A suitable welding procedure is usually determined by productivity and quality requirements rather than the need to control distortion. Nevertheless, the welding process, technique and sequence do influence the distortion level.

Welding process

General rules for selecting a welding process to prevent angular distortion are:

  • deposit the weld metal as quickly as possible
  • use the least number of runs to fill the joint

Unfortunately, selecting a suitable welding process based on these rules may increase longitudinal shrinkage resulting in bowing and buckling.

In manual welding, MIG, a high deposition rate process, is preferred to MMA. Weld metal should be deposited using the largest diameter electrode (MMA), or the highest current level (MIG), without causing lack-of-fusion imperfections. As heating is much slower and more diffuse, gas welding normally produces more angular distortion than the arc processes.

Mechanised techniques combining high deposition rates and high welding speeds have the greatest potential for preventing distortion. As the distortion is more consistent, simple techniques such as presetting are more effective in controlling angular distortion.

Welding technique

General rules for preventing distortion are:

  • keep the weld (fillet) to the minimum specified size
  • use balanced welding about the neutral axis
  • keep the time between runs to a minimum
Fig. 4. Angular distortion of the joint as determined by the number of runs in the fillet weld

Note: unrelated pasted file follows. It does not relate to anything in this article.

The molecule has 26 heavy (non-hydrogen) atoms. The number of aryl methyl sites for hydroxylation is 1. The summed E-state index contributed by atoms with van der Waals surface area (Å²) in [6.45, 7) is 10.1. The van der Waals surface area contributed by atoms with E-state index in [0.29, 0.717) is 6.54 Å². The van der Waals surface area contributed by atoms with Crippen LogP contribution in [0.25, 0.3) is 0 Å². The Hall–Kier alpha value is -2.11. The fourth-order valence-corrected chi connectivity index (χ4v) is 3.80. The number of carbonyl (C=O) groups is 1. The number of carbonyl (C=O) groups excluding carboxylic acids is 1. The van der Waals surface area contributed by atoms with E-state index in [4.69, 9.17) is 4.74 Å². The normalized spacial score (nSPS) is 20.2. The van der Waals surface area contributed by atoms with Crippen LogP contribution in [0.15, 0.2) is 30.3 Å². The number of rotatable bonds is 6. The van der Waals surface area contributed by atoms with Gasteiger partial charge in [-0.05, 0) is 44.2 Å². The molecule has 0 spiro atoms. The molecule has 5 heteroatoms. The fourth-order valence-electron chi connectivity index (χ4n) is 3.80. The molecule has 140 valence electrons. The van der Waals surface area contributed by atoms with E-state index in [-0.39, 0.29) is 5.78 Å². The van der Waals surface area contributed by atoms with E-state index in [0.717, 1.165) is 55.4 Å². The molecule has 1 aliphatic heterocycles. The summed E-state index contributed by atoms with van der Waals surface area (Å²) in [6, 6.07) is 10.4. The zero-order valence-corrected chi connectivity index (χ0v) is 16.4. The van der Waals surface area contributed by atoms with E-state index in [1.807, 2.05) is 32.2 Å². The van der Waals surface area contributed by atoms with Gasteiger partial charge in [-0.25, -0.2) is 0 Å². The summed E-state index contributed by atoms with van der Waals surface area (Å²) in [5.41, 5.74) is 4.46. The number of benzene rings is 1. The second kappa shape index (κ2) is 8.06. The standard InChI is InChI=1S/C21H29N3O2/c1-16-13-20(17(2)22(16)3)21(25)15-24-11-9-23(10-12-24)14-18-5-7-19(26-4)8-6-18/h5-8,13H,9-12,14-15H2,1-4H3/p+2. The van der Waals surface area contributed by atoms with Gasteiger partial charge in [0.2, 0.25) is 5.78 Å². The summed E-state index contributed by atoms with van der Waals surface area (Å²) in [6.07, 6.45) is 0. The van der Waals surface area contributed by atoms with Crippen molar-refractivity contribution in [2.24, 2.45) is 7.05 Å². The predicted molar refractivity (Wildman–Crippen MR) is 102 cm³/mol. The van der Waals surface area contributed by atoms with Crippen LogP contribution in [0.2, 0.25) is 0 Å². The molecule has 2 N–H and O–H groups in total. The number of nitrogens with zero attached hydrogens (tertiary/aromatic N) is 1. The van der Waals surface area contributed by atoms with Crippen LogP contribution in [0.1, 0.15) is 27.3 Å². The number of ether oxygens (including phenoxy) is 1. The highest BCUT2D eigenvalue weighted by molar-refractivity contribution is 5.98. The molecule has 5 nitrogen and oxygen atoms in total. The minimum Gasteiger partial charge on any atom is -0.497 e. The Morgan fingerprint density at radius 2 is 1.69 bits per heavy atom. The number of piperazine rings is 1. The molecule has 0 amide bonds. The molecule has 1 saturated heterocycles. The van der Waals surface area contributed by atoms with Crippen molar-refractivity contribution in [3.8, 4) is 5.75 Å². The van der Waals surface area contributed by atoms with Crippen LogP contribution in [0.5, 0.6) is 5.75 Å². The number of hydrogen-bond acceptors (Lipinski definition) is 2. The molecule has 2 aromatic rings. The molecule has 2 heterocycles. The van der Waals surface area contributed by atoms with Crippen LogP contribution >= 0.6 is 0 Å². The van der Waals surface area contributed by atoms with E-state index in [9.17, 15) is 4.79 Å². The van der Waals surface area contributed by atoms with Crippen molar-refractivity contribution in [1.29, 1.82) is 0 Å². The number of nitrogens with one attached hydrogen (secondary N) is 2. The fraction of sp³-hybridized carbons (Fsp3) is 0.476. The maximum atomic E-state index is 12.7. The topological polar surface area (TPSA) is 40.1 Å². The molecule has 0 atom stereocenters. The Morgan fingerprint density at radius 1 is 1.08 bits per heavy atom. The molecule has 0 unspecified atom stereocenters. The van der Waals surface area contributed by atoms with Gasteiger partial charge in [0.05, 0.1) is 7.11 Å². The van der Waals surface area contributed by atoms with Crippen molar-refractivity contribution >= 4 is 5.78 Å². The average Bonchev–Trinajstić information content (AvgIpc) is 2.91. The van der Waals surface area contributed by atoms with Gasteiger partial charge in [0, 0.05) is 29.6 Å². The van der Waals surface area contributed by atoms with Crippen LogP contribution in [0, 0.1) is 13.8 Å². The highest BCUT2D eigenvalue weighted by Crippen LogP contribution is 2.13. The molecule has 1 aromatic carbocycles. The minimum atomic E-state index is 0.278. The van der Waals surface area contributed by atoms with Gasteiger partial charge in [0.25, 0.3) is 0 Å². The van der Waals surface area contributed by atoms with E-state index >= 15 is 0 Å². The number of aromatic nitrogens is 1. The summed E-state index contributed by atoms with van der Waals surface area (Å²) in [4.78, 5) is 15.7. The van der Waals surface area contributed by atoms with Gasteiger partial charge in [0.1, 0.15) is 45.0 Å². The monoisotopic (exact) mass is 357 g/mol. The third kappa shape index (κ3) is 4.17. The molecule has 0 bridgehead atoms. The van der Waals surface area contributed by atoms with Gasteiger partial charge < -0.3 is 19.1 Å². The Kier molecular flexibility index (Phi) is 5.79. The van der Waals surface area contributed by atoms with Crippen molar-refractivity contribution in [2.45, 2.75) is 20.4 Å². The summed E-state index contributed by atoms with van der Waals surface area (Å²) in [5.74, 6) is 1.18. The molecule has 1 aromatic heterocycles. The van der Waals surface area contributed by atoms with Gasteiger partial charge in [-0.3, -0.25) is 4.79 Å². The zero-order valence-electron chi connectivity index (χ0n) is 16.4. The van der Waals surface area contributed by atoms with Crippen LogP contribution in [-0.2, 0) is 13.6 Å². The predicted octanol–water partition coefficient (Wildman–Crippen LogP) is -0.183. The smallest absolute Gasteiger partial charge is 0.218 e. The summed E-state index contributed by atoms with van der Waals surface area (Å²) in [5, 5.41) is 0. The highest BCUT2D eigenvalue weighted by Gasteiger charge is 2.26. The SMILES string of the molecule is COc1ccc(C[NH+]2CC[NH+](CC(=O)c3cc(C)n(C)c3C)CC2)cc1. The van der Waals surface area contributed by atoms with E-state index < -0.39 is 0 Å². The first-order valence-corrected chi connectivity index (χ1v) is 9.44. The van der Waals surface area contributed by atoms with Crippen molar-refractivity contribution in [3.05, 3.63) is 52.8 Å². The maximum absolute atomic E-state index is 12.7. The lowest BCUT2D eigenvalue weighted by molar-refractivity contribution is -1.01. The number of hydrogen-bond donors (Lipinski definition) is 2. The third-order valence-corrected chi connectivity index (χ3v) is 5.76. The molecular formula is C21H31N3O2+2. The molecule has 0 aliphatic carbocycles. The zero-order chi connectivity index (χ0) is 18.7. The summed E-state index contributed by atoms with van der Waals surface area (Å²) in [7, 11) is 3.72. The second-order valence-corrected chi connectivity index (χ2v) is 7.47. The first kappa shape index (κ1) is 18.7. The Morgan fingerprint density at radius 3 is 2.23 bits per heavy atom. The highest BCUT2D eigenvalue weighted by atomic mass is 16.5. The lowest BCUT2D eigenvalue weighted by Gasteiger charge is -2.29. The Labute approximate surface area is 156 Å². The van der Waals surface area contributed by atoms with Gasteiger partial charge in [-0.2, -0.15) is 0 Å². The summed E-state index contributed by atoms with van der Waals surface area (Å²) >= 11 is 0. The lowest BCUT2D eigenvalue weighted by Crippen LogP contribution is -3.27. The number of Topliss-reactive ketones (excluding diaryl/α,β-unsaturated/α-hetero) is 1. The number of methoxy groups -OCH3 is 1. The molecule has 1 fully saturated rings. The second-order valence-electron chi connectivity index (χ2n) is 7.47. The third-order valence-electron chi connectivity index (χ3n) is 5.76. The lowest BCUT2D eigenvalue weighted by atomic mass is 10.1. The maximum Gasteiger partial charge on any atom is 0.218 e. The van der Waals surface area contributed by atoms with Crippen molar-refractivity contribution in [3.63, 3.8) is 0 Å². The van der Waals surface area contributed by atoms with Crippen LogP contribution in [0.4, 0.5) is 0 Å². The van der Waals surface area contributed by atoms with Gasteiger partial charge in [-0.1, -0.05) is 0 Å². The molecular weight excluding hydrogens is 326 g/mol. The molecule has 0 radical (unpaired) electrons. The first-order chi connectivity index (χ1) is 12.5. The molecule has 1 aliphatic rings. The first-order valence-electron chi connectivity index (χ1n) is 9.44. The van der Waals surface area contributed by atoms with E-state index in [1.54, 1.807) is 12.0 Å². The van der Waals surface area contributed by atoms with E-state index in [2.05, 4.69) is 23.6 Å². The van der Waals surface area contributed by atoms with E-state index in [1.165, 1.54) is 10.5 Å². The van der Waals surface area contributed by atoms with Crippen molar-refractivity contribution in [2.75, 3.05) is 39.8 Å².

Fig. 4. Angular distortion of the joint as determined by the number of runs in the fillet weld

In the absence of restraint, angular distortion in both fillet and butt joints will be a function of the joint geometry, weld size and the number of runs for a given cross section. Angular distortion (measured in degrees) as a function of the number of runs for a 10mm leg length fillet weld is shown in Fig. 4.

If possible, balanced welding around the neutral axis should be done, for example on double sided fillet joints, by two people welding simultaneously. In butt joints, the run order may be crucial in that balanced welding can be used to correct angular distortion as it develops.

Fig. 5. Use of welding direction to control distortion
Fig. 5. Use of welding direction to control distortion

a) Back-step welding
b) Skip welding

Welding sequence

The sequence, or direction, of welding is important and should be towards the free end of the joint. For long welds, the whole of the weld is not completed in one direction. Short runs, for example using the back-step or skip welding technique, are very effective in distortion control (Fig. 5).

  • Back-step welding involves depositing short adjacent weld lengths in the opposite direction to the general progression (Fig. 5a).
  • Skip welding is laying short weld lengths in a predetermined, evenly spaced, sequence along the seam (Fig. 5b). Weld lengths and the spaces between them are generally equal to the natural run-out length of one electrode. The direction of deposit for each electrode is the same, but it is not necessary for the welding direction to be opposite to the direction of general progression.

Best practice

The following fabrication techniques are used to control distortion:

  • using tack welds to set up and maintain the joint gap
  • identical components welded back to back so welding can be balanced about the neutral axis
  • attachment of longitudinal stiffeners to prevent longitudinal bowing in butt welds of thin plate structures
  • where there is choice of welding procedure, process and technique should aim to deposit the weld metal as quickly as possible; MIG in preference to MMA or gas welding and mechanised rather than manual welding
  • in long runs, the whole weld should not be completed in one direction; back-step or skip welding techniques should be used.

Bill Lucas prepared this article in collaboration with Geert Verhaeghe, Rick Leggatt and Gene Mathers.

For more information please contact us.